Epidemiology and outcomes of children with accidental hypothermia: A propensity-matched study


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Abstract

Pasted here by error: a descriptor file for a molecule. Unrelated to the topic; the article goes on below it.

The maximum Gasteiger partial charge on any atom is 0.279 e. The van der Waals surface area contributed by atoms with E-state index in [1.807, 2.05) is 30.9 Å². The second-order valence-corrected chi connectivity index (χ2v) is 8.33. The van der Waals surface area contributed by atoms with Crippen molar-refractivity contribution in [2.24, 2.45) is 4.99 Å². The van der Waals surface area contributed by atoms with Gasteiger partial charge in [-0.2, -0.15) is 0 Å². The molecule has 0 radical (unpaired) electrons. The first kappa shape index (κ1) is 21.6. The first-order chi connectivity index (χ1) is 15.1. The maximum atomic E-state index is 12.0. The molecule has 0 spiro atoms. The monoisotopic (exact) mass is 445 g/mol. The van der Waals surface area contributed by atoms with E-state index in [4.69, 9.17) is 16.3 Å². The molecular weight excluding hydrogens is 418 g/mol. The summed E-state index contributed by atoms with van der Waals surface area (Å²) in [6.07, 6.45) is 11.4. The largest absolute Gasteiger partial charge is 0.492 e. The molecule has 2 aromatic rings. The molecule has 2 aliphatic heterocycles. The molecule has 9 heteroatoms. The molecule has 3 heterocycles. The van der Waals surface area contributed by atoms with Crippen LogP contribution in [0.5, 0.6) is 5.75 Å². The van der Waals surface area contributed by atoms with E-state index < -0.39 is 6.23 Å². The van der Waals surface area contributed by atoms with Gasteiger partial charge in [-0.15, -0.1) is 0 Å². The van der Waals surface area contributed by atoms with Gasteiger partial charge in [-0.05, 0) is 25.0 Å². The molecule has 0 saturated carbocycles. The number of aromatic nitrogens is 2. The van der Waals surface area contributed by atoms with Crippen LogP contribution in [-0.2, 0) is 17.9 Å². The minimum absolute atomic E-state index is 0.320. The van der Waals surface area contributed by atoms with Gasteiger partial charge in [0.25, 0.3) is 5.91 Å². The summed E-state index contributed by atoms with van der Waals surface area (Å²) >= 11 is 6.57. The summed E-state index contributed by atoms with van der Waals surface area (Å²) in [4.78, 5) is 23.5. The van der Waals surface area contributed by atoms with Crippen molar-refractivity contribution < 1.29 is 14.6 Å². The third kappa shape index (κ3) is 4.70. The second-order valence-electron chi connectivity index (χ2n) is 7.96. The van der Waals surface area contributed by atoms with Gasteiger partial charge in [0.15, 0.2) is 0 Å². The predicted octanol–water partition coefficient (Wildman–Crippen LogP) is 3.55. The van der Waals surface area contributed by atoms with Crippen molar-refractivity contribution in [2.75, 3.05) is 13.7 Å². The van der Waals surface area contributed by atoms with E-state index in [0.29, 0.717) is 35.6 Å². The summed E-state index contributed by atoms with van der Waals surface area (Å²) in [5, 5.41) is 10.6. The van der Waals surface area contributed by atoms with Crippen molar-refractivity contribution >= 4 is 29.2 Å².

BACKGROUNDThe purpose of this study was to explore the epidemiology and outcomes of hospitalized children with a diagnosis of accidental hypothermia.METHODSThe 2012 Kids' Inpatient Database, detailing discharge diagnoses in children admitted to US hospitals, was analyzed using International Classification of Diseases, Ninth Revision, Clinical Modification codes to filter out relevant patients. Children ages 1 month to 17 years were included in the analysis. Demographic and outcome variables in the hypothermia group were compared with the rest of the patients. In a separate analysis, children with hypothermia were matched 1:1 using a correlative propensity score using sex, age, hospital region, income quartiles, race, ventilation status, coagulopathy, drowning, and All Patient Refined Diagnosis Related Groups severity score and their outcomes were compared with controls. The sample data were weighted to get a national estimate.RESULTSAccidental hypothermia was present in 1,028 cases out of 1,915,435 discharges. Children with hypothermia were more likely to be males (54.7% vs. 50.9%; p < 0.05) and infants (32.6% vs. 17.5%); they were less likely to be teens (30% vs. 37.8%). Children with hypothermia were more likely to be admitted in the Southern region (48.3% vs. 38.4%; p < 0.05) and have a higher mortality rate compared to all other discharges (8.5% vs. 0.3%; p < 0.05) or when compared with the matched controls (8.9% vs. 4.4%).CONCLUSIONSThe diagnosis of accidental hypothermia significantly increased mortality in hospitalized children. Interestingly, accidental hypothermia was more common in Southern states compared to the other areas of the United States.LEVEL OF EVIDENCEPrognostic/epidemiological study, level III.

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